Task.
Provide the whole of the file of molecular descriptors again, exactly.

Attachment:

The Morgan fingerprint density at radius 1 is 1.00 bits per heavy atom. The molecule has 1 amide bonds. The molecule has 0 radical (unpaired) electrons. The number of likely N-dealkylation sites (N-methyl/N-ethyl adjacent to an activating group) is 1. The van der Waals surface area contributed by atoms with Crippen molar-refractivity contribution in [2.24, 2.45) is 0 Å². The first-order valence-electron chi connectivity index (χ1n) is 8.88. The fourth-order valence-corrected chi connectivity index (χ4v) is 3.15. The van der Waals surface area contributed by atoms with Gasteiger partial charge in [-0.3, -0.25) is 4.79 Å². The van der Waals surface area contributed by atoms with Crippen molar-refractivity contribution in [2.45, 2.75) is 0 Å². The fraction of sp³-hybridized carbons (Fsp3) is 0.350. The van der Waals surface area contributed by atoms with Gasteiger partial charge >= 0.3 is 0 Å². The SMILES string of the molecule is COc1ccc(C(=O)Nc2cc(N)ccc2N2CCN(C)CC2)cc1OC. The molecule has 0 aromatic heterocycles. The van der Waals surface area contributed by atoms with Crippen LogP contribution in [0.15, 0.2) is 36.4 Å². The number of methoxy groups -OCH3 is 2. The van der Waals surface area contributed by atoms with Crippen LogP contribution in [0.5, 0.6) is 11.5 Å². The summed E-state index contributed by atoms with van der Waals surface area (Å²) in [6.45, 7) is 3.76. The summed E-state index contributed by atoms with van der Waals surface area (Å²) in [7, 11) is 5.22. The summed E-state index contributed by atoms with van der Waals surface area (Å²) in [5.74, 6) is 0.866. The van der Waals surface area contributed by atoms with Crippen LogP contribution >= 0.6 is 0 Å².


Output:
The Morgan fingerprint density at radius 1 is 1.00 bits per heavy atom. The molecule has 1 amide bonds. The molecule has 0 radical (unpaired) electrons. The number of likely N-dealkylation sites (N-methyl/N-ethyl adjacent to an activating group) is 1. The van der Waals surface area contributed by atoms with Crippen molar-refractivity contribution in [2.24, 2.45) is 0 Å². The first-order valence-electron chi connectivity index (χ1n) is 8.88. The fourth-order valence-corrected chi connectivity index (χ4v) is 3.15. The van der Waals surface area contributed by atoms with Gasteiger partial charge in [-0.3, -0.25) is 4.79 Å². The van der Waals surface area contributed by atoms with Crippen molar-refractivity contribution in [2.45, 2.75) is 0 Å². The fraction of sp³-hybridized carbons (Fsp3) is 0.350. The van der Waals surface area contributed by atoms with Gasteiger partial charge >= 0.3 is 0 Å². The SMILES string of the molecule is COc1ccc(C(=O)Nc2cc(N)ccc2N2CCN(C)CC2)cc1OC. The molecule has 0 aromatic heterocycles. The van der Waals surface area contributed by atoms with Crippen LogP contribution in [0.15, 0.2) is 36.4 Å². The number of methoxy groups -OCH3 is 2. The van der Waals surface area contributed by atoms with Crippen LogP contribution in [0.5, 0.6) is 11.5 Å². The summed E-state index contributed by atoms with van der Waals surface area (Å²) in [6.45, 7) is 3.76. The summed E-state index contributed by atoms with van der Waals surface area (Å²) in [7, 11) is 5.22. The summed E-state index contributed by atoms with van der Waals surface area (Å²) in [5.74, 6) is 0.866. The van der Waals surface area contributed by atoms with Crippen LogP contribution >= 0.6 is 0 Å².